The 10-page paper by The Conference Board explores the intersection of employee well-being and AI in the workplace. The paper begins by referencing surveys highlighting how respondents feel that their well-being has been negatively impacted by factors such as increased work hours, heavy workloads, prolonged meetings, and work-life balance challenges. Despite organizations offering emotional well-being programs, only slightly over a quarter of respondents, including executives, find them effective. The paper explores innovative uses of AI to address well-being, citing examples like Bank of America's investment in virtual reality (VR) headsets for AI-based interventions; a six-month study demonstrated significant improvements in anxiety, emotional distress, and focus levels. Mayo Clinic's case study also showcases a notable reduction in stress and anxiety through AI-driven VR experiences. The report broadens our perspective on supporting employee well-being, even for organizations not yet ready to explore AI technologies for these use cases. As organizational leaders develop well-being strategies incorporating various factors (e.g., ways of working, AI, etc), I am resharing my employee well-being playlist, featuring five articles and reports on the topic.

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Highlights six key trends in talent acquisition for 2024, ranging from AI in recruiting to early career hiring. You can also view my post on LinkedIn related to this resource.


Here is my tracker, which includes announcements from a segment of organizations that have announced job cuts and layoffs since the start of 2023.

A few firms that announced job cuts this past week include:

  • Dish Network (NASDAQ: DISH). Is reported to be laying off roughly 500 employees in Colorado. Dish lost about 225,000 retail wireless subscribers in Q3 on top of prior quarterly losses, closing the quarter with 7.5 million wireless subscribers.

  • Walgreens (NASDAQ: WBA). The pharmacy company is going to reduce its corporate headcount by 5% at its headquarters in Deerfield, Illinois, impacting about 267 employees.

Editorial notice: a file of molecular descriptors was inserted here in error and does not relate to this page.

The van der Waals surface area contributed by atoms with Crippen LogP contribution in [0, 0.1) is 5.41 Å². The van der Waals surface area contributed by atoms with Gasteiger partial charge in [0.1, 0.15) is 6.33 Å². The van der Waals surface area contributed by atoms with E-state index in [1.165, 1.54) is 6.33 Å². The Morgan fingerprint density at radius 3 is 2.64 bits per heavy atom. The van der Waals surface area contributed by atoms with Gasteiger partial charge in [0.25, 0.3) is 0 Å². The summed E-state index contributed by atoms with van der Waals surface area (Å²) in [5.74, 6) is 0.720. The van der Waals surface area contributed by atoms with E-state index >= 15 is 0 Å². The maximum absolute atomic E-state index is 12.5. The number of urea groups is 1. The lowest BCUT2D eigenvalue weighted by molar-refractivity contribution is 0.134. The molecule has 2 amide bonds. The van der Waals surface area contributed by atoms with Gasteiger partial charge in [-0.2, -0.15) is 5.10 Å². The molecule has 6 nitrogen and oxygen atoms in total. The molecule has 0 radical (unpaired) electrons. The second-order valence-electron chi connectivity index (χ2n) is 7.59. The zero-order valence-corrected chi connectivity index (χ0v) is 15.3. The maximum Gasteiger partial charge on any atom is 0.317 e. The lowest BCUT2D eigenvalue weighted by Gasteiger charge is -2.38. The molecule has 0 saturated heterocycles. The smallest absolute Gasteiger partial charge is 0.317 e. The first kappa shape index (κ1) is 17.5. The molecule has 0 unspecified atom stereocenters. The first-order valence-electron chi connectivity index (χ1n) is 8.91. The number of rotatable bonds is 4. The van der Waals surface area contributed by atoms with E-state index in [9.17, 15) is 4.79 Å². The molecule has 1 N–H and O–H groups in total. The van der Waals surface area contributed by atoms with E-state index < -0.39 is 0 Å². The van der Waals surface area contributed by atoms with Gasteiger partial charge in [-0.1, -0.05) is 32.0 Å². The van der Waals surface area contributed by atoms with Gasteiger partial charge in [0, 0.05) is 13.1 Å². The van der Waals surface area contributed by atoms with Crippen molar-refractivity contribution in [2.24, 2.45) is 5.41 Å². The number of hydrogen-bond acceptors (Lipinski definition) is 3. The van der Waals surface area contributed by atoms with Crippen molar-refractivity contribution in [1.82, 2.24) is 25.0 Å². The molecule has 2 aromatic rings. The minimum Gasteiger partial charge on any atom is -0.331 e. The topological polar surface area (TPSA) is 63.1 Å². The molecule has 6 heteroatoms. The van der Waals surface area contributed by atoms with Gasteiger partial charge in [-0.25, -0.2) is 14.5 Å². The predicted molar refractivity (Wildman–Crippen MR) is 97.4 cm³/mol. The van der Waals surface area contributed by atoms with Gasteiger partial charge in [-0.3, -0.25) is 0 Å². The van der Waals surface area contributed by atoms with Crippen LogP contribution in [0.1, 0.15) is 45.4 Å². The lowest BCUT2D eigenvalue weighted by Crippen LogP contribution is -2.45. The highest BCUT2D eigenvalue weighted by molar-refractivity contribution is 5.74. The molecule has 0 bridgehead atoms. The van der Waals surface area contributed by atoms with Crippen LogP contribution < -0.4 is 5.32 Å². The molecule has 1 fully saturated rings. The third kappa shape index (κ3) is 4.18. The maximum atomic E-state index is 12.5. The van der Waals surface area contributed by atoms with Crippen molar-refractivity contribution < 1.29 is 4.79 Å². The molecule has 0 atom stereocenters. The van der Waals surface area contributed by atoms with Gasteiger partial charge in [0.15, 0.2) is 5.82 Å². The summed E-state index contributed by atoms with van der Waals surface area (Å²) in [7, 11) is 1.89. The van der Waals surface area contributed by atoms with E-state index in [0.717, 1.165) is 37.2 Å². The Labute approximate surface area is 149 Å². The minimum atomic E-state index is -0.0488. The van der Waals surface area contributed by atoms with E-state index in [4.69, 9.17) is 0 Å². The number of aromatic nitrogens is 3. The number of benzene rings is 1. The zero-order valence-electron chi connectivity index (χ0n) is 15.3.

• Unity Software Inc. (NYSE: U). Layoffs are expected to impact video game developer employees. The company plans to discontinue certain products, shrink its workforce, and reduce its office footprint.

Click here or the image below to access all listed announcements from 2023.

Partial view of the tracker on brianheger.com


​​Chipotle Mexican Grill (NEWPORT BEACH, CALIFORNIA) [NYSE: CMG]— an American chain of fast-casual restaurantsannounced the appointment of Ilene Eskenazi as its Chief Human Resources Officer. Serving on the Executive Leadership Team, Eskenazi will begin on November 27. Ms. Eskenazi comes to Chipotle from Petco Health and Wellness Company, where she served as Chief Legal and Human Resources Officer. READ MORE

Ilene Eskenazi

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Reinforces that regardless of how many “boxes” are included in an organization’s talent review tool for assessing performance and potential, the important thing is: 1) making sure that the definition of any one box feels unique and separate from the others, 2) labels and definitions are easy to understand, and 3) that the tool facilitates an accurate conversation about an individual’s performance and potential.


Did you miss the “Best of October” issue of Talent Edge Weekly? If so, check out issue #206, which includes 16 of the most popular resources from October. 


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brianheger.com provides free access to +1,000 curated articles, research reports, podcasts, and more that help practitioners drive better business results through strategic human resources and talent management.

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Talent Edge Weekly is a free weekly newsletter that brings together the best talent and strategic human resources insights from various sources. It is published every Sunday at 6 PM EST.

Talent Edge Weekly is written by Brian Heger, an internal human resources practitioner with a Fortune 150 organization. Brian holds responsibilities for Strategic Talent and Workforce Planning. You can connect with Brian on Linkedin, Twitter, and brianheger.com